'I was scared. I was very scared' says Corkman Keith Byrne on immigration arrest

The Irishman who has been facing deportation from the US has said he was "very scared" when he was arrested.

'I was scared. I was very scared' says Corkman Keith Byrne on immigration arrest

The Irishman who has been facing deportation from the US has said he was "very scared" when he was arrested.

Keith Byrne, originally from Fermoy, Cork, was arrested earlier this month by US Immigration and Customs Enforcement (ICE) officers but he was released from prison last week.

Mr Byrne originally moved to the US in 2007.

He originally travelled to the US on the Visa Waiver Programme but did not leave when his permitted time in the country expired. He has been attempting to secure citizenship for around 10 years.

He married his wife Keren in 2009 and the couple have two children – Leona, 6, and Gabriel, 4. He is also stepfather to Mrs Byrne’s 13-year-old son Ezra, his family said.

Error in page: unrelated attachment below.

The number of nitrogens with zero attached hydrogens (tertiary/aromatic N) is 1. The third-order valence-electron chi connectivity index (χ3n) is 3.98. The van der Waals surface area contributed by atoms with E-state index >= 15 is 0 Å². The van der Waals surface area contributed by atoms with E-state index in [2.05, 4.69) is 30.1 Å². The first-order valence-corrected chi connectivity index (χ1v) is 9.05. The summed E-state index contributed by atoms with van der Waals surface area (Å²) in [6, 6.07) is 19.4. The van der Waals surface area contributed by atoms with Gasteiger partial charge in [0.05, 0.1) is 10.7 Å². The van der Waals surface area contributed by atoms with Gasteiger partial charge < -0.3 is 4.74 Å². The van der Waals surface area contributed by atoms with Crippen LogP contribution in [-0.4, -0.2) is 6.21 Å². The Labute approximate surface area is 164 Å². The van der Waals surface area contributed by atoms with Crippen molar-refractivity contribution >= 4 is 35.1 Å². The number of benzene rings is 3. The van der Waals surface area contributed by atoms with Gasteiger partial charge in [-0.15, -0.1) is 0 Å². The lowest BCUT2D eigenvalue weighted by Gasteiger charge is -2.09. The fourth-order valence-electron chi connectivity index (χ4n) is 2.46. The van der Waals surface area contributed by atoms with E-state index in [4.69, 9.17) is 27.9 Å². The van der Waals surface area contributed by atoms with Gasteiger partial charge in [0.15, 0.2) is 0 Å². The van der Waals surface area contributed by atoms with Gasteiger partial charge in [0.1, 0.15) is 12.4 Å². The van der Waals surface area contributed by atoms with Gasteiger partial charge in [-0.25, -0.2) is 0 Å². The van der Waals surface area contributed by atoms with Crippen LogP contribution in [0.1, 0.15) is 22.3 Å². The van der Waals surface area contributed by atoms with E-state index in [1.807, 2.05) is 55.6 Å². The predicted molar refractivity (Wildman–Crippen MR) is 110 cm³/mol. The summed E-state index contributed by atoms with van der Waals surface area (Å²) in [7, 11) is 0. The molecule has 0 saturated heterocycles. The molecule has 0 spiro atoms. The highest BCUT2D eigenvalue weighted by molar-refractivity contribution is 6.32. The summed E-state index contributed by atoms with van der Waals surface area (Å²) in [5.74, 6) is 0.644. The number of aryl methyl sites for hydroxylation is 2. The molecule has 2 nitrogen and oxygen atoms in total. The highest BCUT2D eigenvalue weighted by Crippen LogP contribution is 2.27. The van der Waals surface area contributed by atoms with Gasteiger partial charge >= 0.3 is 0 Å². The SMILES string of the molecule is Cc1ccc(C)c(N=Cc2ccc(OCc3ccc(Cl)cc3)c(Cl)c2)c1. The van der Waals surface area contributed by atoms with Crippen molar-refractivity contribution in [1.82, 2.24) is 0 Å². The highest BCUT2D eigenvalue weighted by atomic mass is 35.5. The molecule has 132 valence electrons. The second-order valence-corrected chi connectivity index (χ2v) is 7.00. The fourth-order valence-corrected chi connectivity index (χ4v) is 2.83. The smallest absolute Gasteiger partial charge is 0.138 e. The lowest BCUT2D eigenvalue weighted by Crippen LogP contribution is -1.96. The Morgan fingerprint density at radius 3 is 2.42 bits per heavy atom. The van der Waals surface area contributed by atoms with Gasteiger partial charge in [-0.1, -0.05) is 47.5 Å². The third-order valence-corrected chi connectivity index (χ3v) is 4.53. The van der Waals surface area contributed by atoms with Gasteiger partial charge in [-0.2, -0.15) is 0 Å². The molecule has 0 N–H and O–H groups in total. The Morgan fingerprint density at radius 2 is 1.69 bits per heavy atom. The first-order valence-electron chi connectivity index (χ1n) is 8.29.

Speaking about his arrest, Mr Byrne told RTÉ News that he had been afraid.

"When I was pulled over, I was wondering why I was pulled over first.

"And then when they came to my window and I saw that it was ICE I was immediately scared and confused.

"Because we've been fighting for a long time to make things right, so to pounce on me the way they did, it was pretty shocking.

"I was scared. I was very scared."

Mr Byrne said he was handcuffed and taken to a detention centre and he was taken to Pike County Prison later that day.

He described being in jail "with who knows who" as "awful".

He said he was scared in the jail at the beginning but said "more than anything else I was just heartbroken.

"Because my babies, my wife, my business, my customers, my life was just...everything I'd worked so hard for was gone. And without warning."

Mr Byrne said it was a "huge step" that his lawyer got him out of prison and he was "excited" to speak with him.

When asked about his struggle to get a green card, Mr Byrne said:

"Well I have previous convictions from Ireland, for personal use of marijuana." he told RTÉ News.

"I mean, it's kind of embarrassing. It's a 14-year-old fine that I paid in court.

"So I don't know what message people are giving out by sending me home over that.

"I've made a good life for myself. I've paid my penalty."

He added that "nothing good" comes from sending him back to Ireland.

"I'm optimistic. I'm hopeful," said My Bryne when asked where his head was right now.

"I'm just going to leave it with the law and hopefully my lawyers can make it happen. I'm just going to keep working hard. Keep doing what I was doing."

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